In the first edition of Hyperactive Data Quality, I discussed reactive and proactive approaches using the data quality lake analogy from Thomas Redman's excellent book Data Driven: Profiting from Your Most Important Business Asset:
“...a lake represents a database and the water therein the data. The stream, which adds new water, is akin to a business process that creates new data and adds them to the database. The lake...is polluted, just as the data are dirty. Two factories pollute the lake. Likewise, flaws in the business process are creating errors...
One way to address the dirty lake water is to clean it up...by running the water through filters, passing it through specially designed settling tanks, and using chemicals to kill bacteria and adjust pH.
The alternative is to reduce the pollutant at the point source – the factories.
The contrast between the two approaches is stark. In the first, the focus is on the lake; in the second, it is on the stream. So too with data. Finding and fixing errors focuses on the database and data that have already been created. Preventing errors focuses on the business processes and future data.”
Reactive Data Quality
Reactive Data Quality (i.e. “cleaning the lake” in Redman's analogy) focuses entirely on finding and fixing the problems with existing data after it has been extracted from its sources.
An obsessive-compulsive quest to find and fix every data quality problem is a laudable but ultimately unachievable pursuit (even for expert “lake cleaners”). Data quality problems can be very insidious and even the best “lake cleaning” process will still produce exceptions. Your process should be designed to identify and report exceptions when they occur. In fact, as a best practice, you should also include the ability to suspend incoming data that contain exceptions for manual review and correction.
Proactive Data Quality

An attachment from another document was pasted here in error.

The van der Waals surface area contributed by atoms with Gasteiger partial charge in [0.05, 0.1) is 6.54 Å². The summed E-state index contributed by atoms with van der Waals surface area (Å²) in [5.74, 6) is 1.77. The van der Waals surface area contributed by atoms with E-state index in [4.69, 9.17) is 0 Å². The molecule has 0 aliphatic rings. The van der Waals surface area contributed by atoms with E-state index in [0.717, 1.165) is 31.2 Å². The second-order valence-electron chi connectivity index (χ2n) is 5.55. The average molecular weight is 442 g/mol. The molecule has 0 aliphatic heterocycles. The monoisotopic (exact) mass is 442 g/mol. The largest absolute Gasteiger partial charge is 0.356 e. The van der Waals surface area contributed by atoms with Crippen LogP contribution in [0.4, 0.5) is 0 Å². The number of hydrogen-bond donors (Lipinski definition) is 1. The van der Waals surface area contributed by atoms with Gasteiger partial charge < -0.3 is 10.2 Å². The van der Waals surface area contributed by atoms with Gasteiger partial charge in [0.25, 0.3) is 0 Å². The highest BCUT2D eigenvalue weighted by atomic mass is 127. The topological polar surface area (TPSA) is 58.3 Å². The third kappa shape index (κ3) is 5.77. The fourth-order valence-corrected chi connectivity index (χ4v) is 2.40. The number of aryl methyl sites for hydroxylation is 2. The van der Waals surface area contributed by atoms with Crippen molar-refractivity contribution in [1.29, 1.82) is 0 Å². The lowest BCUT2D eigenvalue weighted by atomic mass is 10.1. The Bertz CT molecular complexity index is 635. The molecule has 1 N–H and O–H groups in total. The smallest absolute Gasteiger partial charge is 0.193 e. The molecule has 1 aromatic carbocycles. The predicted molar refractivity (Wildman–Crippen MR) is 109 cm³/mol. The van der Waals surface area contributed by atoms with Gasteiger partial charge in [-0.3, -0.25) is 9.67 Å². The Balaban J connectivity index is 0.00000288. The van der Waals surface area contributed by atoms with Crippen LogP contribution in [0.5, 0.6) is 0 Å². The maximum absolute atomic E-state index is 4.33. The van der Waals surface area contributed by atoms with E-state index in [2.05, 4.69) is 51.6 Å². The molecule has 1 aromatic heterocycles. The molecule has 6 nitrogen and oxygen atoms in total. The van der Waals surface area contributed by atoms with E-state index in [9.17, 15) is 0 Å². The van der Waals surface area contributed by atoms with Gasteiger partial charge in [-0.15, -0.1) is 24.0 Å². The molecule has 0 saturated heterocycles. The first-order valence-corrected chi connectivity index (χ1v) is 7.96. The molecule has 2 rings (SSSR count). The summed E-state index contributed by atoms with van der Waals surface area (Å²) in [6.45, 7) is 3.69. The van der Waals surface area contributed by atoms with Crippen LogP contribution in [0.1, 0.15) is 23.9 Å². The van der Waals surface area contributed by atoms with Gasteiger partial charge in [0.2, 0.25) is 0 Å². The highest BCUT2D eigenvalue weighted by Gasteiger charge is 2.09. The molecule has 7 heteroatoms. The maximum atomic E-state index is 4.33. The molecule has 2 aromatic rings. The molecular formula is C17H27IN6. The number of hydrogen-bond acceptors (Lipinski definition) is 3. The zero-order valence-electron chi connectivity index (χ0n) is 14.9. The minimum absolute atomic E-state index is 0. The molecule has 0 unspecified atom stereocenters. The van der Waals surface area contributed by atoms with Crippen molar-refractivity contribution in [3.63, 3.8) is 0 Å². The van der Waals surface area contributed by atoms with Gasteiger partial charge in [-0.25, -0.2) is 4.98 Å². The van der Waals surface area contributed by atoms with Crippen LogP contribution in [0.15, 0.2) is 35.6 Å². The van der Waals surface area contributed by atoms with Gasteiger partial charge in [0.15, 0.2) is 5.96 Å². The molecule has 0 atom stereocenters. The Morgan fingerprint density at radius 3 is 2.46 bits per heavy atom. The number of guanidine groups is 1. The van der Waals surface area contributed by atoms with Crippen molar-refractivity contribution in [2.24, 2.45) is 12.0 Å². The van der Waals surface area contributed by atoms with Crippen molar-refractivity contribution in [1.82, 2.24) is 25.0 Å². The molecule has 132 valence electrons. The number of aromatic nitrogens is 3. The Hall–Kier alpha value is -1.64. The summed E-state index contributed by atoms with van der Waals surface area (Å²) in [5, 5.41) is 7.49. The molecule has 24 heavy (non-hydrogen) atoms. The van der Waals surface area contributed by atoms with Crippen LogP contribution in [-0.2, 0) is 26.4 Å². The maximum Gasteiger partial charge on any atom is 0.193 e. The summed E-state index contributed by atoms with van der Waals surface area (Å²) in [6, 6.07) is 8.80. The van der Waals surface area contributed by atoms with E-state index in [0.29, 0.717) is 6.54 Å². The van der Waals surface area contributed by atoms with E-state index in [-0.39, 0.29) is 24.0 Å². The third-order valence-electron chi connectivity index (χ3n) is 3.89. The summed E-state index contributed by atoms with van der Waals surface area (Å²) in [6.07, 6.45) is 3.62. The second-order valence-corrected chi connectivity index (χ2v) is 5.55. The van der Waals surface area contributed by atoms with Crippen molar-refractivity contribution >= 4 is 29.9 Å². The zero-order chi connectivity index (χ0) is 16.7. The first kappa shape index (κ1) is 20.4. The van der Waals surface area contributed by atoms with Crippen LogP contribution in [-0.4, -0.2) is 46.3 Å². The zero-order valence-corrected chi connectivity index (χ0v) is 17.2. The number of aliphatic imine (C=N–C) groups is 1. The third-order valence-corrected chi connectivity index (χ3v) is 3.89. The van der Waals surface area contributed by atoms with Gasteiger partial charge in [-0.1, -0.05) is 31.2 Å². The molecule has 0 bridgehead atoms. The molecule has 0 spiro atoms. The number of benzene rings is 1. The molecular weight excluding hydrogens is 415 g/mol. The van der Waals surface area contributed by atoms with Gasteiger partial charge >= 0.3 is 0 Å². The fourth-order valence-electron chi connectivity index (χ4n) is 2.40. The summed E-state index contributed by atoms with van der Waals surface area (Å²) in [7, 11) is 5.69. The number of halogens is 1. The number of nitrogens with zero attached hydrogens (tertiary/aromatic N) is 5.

Proactive Data Quality focuses on preventing errors at the sources where data is entered or received, and before it is extracted for use by downstream applications (i.e. “enters the lake” in Redman's analogy).
Redman describes the benefits of proactive data quality with what he calls the Rule of Ten:
“It costs ten times as much to complete a unit of work when the input data are defective (i.e. late, incorrect, missing, etc.) as it does when the input data are perfect.”
Proactive data quality advocates reevaluating business processes that create data, implementing improved controls on data entry screens and web forms, enforcing the data quality clause (you have one, right?) of your service level agreements with external data providers, and understanding the information needs of your consumers before delivering enterprise data for their use.
Proactive Data Quality > Reactive Data Quality
Proactive data quality is clearly the superior approach. Although it is impossible to truly prevent every problem before it happens, the more control that can be enforced where data originates, the better the overall quality will be for enterprise information.
Reactive data quality essentially treats the symptoms without curing the disease. As Redman explains: “...the problem with being a good lake cleaner is that life never gets better...it gets worse as more data...conspire to mean there is more work every day.”